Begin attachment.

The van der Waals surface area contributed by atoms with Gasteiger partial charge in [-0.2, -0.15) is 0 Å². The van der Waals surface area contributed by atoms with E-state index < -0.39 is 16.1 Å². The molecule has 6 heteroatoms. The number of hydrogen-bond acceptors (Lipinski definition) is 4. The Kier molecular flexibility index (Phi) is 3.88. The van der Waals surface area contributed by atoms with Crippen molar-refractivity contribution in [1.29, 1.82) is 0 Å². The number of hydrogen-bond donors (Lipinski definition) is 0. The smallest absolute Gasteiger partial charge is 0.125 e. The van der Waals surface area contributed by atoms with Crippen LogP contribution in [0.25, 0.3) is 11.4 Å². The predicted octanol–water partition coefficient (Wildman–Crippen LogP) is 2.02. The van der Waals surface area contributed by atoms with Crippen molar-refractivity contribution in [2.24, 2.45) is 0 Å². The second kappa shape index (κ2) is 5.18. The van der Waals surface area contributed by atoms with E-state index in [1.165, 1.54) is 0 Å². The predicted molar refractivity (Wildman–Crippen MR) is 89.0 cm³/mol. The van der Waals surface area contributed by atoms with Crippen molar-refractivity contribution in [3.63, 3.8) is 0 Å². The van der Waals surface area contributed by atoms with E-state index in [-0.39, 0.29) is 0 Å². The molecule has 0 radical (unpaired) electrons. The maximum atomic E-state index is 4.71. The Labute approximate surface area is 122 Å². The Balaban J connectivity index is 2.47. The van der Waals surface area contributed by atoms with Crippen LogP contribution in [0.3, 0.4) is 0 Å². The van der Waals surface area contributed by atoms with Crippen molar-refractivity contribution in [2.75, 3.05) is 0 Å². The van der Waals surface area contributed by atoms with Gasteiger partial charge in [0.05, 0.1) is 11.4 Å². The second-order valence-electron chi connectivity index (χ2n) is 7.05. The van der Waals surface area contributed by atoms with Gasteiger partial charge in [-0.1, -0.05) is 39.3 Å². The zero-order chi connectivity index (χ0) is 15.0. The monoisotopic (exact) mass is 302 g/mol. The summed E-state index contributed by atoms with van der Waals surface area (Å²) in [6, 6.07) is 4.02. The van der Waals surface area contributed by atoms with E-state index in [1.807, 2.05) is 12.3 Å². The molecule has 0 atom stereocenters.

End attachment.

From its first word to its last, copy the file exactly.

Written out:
The van der Waals surface area contributed by atoms with Gasteiger partial charge in [-0.2, -0.15) is 0 Å². The van der Waals surface area contributed by atoms with E-state index < -0.39 is 16.1 Å². The molecule has 6 heteroatoms. The number of hydrogen-bond acceptors (Lipinski definition) is 4. The Kier molecular flexibility index (Phi) is 3.88. The van der Waals surface area contributed by atoms with Crippen molar-refractivity contribution in [1.29, 1.82) is 0 Å². The number of hydrogen-bond donors (Lipinski definition) is 0. The smallest absolute Gasteiger partial charge is 0.125 e. The van der Waals surface area contributed by atoms with Crippen LogP contribution in [0.25, 0.3) is 11.4 Å². The predicted octanol–water partition coefficient (Wildman–Crippen LogP) is 2.02. The van der Waals surface area contributed by atoms with Crippen molar-refractivity contribution in [2.24, 2.45) is 0 Å². The second kappa shape index (κ2) is 5.18. The van der Waals surface area contributed by atoms with E-state index in [1.165, 1.54) is 0 Å². The predicted molar refractivity (Wildman–Crippen MR) is 89.0 cm³/mol. The van der Waals surface area contributed by atoms with Crippen molar-refractivity contribution in [3.63, 3.8) is 0 Å². The van der Waals surface area contributed by atoms with E-state index in [-0.39, 0.29) is 0 Å². The molecule has 0 radical (unpaired) electrons. The maximum atomic E-state index is 4.71. The Labute approximate surface area is 122 Å². The Balaban J connectivity index is 2.47. The van der Waals surface area contributed by atoms with Crippen LogP contribution in [0.3, 0.4) is 0 Å². The van der Waals surface area contributed by atoms with Crippen molar-refractivity contribution in [2.75, 3.05) is 0 Å². The van der Waals surface area contributed by atoms with Gasteiger partial charge in [0.05, 0.1) is 11.4 Å². The second-order valence-electron chi connectivity index (χ2n) is 7.05. The van der Waals surface area contributed by atoms with Gasteiger partial charge in [-0.1, -0.05) is 39.3 Å². The zero-order chi connectivity index (χ0) is 15.0. The monoisotopic (exact) mass is 302 g/mol. The summed E-state index contributed by atoms with van der Waals surface area (Å²) in [6, 6.07) is 4.02. The van der Waals surface area contributed by atoms with E-state index in [1.807, 2.05) is 12.3 Å². The molecule has 0 atom stereocenters.